China was the world’s top cotton importer, with volumes hitting 24.5m bales in 2009-10, before reforms aimed at reversing stockbuilding promoted by a now-reformed guaranteed pricing scheme.


Imports slumped to 4.41m bales in 2015-16 as the government tightened up on imports, and focused mills on obtaining their supplies from the auctions.



Having read the article, what do you have mind? For me, it seems the USDA gets the blame even when they do a right forecast.

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3 Replies
Veteran Advisor

Re: "The USDA tries to influence the market"


The USDA gets the blame when it's forecasts don't line up with the preferences and biases of the complainer.  Often, it seems to me that someone made marketing decisions that are not congruent with USDAs numbers, and when those marketing decisions are not favorable, USDA is accused of false numbers, even when the numbers turn out to be right.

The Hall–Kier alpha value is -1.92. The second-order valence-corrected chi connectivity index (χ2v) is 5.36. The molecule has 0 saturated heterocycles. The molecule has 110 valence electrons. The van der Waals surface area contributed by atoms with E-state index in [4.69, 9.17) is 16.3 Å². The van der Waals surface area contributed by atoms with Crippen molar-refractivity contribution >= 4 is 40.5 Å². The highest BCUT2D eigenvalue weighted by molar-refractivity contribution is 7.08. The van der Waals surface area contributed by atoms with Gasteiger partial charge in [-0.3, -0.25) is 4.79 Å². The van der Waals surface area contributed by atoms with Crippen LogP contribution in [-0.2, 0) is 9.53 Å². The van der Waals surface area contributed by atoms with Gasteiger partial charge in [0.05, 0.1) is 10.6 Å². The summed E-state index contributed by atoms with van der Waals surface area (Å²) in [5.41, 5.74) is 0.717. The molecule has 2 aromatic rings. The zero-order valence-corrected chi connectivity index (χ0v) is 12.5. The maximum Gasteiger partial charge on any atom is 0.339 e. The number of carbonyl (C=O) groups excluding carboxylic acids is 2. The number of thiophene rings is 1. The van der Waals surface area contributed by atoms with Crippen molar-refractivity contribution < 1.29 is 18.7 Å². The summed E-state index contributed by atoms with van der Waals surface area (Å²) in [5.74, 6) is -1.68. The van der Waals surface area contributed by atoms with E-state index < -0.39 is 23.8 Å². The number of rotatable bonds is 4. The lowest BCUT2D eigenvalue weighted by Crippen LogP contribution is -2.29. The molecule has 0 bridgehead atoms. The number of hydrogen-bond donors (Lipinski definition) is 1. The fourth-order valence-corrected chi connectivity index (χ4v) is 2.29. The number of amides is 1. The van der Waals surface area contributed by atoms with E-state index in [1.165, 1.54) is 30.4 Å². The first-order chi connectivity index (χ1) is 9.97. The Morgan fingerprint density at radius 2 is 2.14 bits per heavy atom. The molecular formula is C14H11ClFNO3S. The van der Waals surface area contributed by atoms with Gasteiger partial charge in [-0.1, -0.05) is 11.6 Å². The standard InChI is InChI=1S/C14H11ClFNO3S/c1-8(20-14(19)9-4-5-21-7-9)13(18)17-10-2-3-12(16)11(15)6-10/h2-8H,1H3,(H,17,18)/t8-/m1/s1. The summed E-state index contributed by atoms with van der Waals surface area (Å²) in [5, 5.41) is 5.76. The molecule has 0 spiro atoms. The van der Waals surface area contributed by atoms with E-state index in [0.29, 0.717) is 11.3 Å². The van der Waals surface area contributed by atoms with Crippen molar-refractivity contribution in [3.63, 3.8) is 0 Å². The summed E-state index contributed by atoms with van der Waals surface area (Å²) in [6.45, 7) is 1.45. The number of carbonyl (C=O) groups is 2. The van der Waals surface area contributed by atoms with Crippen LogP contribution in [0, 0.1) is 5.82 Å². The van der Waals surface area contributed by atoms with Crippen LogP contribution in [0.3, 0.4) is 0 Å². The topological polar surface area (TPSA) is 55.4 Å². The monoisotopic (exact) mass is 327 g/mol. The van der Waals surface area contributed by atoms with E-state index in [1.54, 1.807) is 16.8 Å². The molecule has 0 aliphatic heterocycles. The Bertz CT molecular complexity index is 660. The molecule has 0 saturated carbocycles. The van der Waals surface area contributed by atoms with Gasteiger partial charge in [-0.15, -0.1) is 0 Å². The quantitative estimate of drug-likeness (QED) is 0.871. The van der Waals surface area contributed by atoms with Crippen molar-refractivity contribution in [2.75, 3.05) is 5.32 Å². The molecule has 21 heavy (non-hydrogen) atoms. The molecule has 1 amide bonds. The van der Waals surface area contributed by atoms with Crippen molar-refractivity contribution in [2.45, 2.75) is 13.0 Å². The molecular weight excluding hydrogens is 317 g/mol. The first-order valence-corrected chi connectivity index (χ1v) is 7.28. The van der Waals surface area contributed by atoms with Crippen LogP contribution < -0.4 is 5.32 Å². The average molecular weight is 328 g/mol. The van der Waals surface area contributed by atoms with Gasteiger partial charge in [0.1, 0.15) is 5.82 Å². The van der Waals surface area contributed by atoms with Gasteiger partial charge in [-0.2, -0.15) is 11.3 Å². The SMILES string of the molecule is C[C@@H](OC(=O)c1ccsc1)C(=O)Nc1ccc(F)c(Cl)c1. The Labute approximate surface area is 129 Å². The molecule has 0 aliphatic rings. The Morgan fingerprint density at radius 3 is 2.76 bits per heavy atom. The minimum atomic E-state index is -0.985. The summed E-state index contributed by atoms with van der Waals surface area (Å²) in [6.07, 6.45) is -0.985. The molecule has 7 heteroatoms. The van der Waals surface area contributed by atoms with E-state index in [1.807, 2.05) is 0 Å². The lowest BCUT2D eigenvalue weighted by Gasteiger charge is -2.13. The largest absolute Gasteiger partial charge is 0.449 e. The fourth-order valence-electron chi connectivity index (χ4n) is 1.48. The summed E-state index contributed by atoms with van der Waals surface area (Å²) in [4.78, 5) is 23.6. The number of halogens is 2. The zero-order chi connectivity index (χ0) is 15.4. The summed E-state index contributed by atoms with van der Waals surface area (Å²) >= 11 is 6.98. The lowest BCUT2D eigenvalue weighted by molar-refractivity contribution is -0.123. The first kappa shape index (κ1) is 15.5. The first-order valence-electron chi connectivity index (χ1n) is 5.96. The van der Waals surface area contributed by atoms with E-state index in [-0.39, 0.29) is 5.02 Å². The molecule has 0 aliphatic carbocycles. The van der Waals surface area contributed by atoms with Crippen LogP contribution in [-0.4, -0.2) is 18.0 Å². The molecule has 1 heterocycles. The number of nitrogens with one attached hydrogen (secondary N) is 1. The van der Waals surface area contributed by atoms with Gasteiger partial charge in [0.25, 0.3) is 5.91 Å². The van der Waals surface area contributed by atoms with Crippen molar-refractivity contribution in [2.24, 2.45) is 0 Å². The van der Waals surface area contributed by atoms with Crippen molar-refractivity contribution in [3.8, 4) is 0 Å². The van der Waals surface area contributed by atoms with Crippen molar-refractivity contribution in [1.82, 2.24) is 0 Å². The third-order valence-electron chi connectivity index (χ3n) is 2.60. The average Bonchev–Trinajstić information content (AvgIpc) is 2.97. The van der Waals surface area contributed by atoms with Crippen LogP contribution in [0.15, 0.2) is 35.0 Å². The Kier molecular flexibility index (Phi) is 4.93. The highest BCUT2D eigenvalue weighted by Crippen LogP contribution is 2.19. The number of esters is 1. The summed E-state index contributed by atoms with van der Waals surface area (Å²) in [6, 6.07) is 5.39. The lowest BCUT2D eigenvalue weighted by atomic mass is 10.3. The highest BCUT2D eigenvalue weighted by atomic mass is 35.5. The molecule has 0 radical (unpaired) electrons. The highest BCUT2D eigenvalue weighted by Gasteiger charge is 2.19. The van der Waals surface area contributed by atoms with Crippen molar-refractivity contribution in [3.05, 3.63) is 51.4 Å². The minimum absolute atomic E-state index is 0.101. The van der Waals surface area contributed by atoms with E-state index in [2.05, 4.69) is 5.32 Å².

To me, USDA is one source of information among many and should be considered as a very useful resource, but none of us should rely totally on any one resource.  

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Honored Advisor

Re: "The USDA tries to influence the market"

I'll agree with Jim to a point, but even Jim would surely admit that the Weekly Crop Condition scores

were terribly misleading this year. Also, frankly in my view, the simply perfect September and October

growing conditions bailed out their bogus statistics. They hit a moving target by accident. It happens, it

just won't happen very often as a percentage.

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Honored Advisor

Re: "The USDA tries to influence the market"

Jim is wrong slightly............... We don't get a chance to make a marketing decision before usda sets its position in the market.


Just once I'd like to have a position in the market before the blabber mouths start projecting a winner.  Kind of like the press trying to influence elections by pushing candidates by talking the turnout and exit pole talking points before 9AM central time.


Usda is worse ---- they declare crop size before the candidates decide to run.